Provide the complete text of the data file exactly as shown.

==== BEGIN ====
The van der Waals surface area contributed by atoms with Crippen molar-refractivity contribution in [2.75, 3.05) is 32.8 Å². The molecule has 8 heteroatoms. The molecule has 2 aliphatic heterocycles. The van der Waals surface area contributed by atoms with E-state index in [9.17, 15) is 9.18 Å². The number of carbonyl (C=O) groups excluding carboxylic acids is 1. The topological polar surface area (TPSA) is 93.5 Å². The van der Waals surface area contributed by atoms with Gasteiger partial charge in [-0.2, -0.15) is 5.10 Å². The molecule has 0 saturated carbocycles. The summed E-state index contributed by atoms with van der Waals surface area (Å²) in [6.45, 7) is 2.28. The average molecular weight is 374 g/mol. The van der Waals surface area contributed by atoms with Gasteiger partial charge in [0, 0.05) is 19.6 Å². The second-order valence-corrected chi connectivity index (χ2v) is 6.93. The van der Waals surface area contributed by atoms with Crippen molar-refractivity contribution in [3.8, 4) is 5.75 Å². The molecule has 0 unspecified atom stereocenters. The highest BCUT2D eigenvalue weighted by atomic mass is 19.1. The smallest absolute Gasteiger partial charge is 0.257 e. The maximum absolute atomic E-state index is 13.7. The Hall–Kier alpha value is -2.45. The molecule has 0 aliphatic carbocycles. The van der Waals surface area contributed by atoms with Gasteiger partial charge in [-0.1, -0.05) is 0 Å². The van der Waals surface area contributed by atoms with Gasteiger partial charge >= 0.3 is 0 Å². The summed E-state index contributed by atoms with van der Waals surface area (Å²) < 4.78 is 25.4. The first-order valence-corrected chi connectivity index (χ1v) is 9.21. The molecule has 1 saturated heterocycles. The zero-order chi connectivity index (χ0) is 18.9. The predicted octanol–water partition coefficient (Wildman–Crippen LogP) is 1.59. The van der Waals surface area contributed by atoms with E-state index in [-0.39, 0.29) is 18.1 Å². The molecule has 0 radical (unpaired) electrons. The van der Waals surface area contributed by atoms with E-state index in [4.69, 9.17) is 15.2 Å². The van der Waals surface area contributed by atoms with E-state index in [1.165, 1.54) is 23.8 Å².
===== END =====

The van der Waals surface area contributed by atoms with Crippen molar-refractivity contribution in [2.75, 3.05) is 32.8 Å². The molecule has 8 heteroatoms. The molecule has 2 aliphatic heterocycles. The van der Waals surface area contributed by atoms with E-state index in [9.17, 15) is 9.18 Å². The number of carbonyl (C=O) groups excluding carboxylic acids is 1. The topological polar surface area (TPSA) is 93.5 Å². The van der Waals surface area contributed by atoms with Gasteiger partial charge in [-0.2, -0.15) is 5.10 Å². The molecule has 0 saturated carbocycles. The summed E-state index contributed by atoms with van der Waals surface area (Å²) in [6.45, 7) is 2.28. The average molecular weight is 374 g/mol. The van der Waals surface area contributed by atoms with Gasteiger partial charge in [0, 0.05) is 19.6 Å². The second-order valence-corrected chi connectivity index (χ2v) is 6.93. The van der Waals surface area contributed by atoms with Crippen molar-refractivity contribution in [3.8, 4) is 5.75 Å². The molecule has 0 unspecified atom stereocenters. The highest BCUT2D eigenvalue weighted by atomic mass is 19.1. The smallest absolute Gasteiger partial charge is 0.257 e. The maximum absolute atomic E-state index is 13.7. The Hall–Kier alpha value is -2.45. The molecule has 0 aliphatic carbocycles. The van der Waals surface area contributed by atoms with Gasteiger partial charge in [-0.1, -0.05) is 0 Å². The van der Waals surface area contributed by atoms with Gasteiger partial charge >= 0.3 is 0 Å². The summed E-state index contributed by atoms with van der Waals surface area (Å²) < 4.78 is 25.4. The first-order valence-corrected chi connectivity index (χ1v) is 9.21. The molecule has 1 saturated heterocycles. The zero-order chi connectivity index (χ0) is 18.9. The predicted octanol–water partition coefficient (Wildman–Crippen LogP) is 1.59. The van der Waals surface area contributed by atoms with E-state index in [-0.39, 0.29) is 18.1 Å². The molecule has 0 radical (unpaired) electrons. The van der Waals surface area contributed by atoms with E-state index in [4.69, 9.17) is 15.2 Å². The van der Waals surface area contributed by atoms with E-state index in [1.165, 1.54) is 23.8 Å².